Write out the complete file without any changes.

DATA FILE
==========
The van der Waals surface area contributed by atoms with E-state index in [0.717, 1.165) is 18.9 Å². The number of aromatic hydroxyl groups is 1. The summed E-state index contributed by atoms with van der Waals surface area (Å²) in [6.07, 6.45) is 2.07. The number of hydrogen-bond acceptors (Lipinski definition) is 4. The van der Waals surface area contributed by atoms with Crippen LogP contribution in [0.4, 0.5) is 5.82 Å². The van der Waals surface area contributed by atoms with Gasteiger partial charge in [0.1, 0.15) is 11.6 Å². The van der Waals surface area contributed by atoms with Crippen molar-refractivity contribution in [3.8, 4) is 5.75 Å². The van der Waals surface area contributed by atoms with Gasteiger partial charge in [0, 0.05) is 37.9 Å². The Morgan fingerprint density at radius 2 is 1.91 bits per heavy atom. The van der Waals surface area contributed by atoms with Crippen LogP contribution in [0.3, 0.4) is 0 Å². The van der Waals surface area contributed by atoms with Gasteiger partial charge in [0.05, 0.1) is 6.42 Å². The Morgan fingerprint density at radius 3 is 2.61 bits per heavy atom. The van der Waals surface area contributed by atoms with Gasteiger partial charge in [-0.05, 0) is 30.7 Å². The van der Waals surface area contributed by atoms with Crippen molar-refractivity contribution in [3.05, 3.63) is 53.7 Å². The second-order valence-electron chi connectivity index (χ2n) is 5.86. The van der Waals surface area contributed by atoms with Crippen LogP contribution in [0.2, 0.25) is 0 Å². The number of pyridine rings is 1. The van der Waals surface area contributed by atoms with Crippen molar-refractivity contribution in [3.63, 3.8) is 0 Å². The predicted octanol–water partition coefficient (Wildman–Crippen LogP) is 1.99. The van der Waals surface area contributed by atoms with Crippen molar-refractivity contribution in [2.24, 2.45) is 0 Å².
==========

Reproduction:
The van der Waals surface area contributed by atoms with E-state index in [0.717, 1.165) is 18.9 Å². The number of aromatic hydroxyl groups is 1. The summed E-state index contributed by atoms with van der Waals surface area (Å²) in [6.07, 6.45) is 2.07. The number of hydrogen-bond acceptors (Lipinski definition) is 4. The van der Waals surface area contributed by atoms with Crippen LogP contribution in [0.4, 0.5) is 5.82 Å². The van der Waals surface area contributed by atoms with Gasteiger partial charge in [0.1, 0.15) is 11.6 Å². The van der Waals surface area contributed by atoms with Crippen molar-refractivity contribution in [3.8, 4) is 5.75 Å². The van der Waals surface area contributed by atoms with Gasteiger partial charge in [0, 0.05) is 37.9 Å². The Morgan fingerprint density at radius 2 is 1.91 bits per heavy atom. The van der Waals surface area contributed by atoms with Crippen LogP contribution in [0.3, 0.4) is 0 Å². The van der Waals surface area contributed by atoms with Gasteiger partial charge in [0.05, 0.1) is 6.42 Å². The Morgan fingerprint density at radius 3 is 2.61 bits per heavy atom. The van der Waals surface area contributed by atoms with Gasteiger partial charge in [-0.05, 0) is 30.7 Å². The van der Waals surface area contributed by atoms with Crippen molar-refractivity contribution in [3.05, 3.63) is 53.7 Å². The second-order valence-electron chi connectivity index (χ2n) is 5.86. The van der Waals surface area contributed by atoms with Crippen LogP contribution in [0.2, 0.25) is 0 Å². The number of pyridine rings is 1. The van der Waals surface area contributed by atoms with Crippen molar-refractivity contribution in [3.63, 3.8) is 0 Å². The predicted octanol–water partition coefficient (Wildman–Crippen LogP) is 1.99. The van der Waals surface area contributed by atoms with Crippen molar-refractivity contribution in [2.24, 2.45) is 0 Å².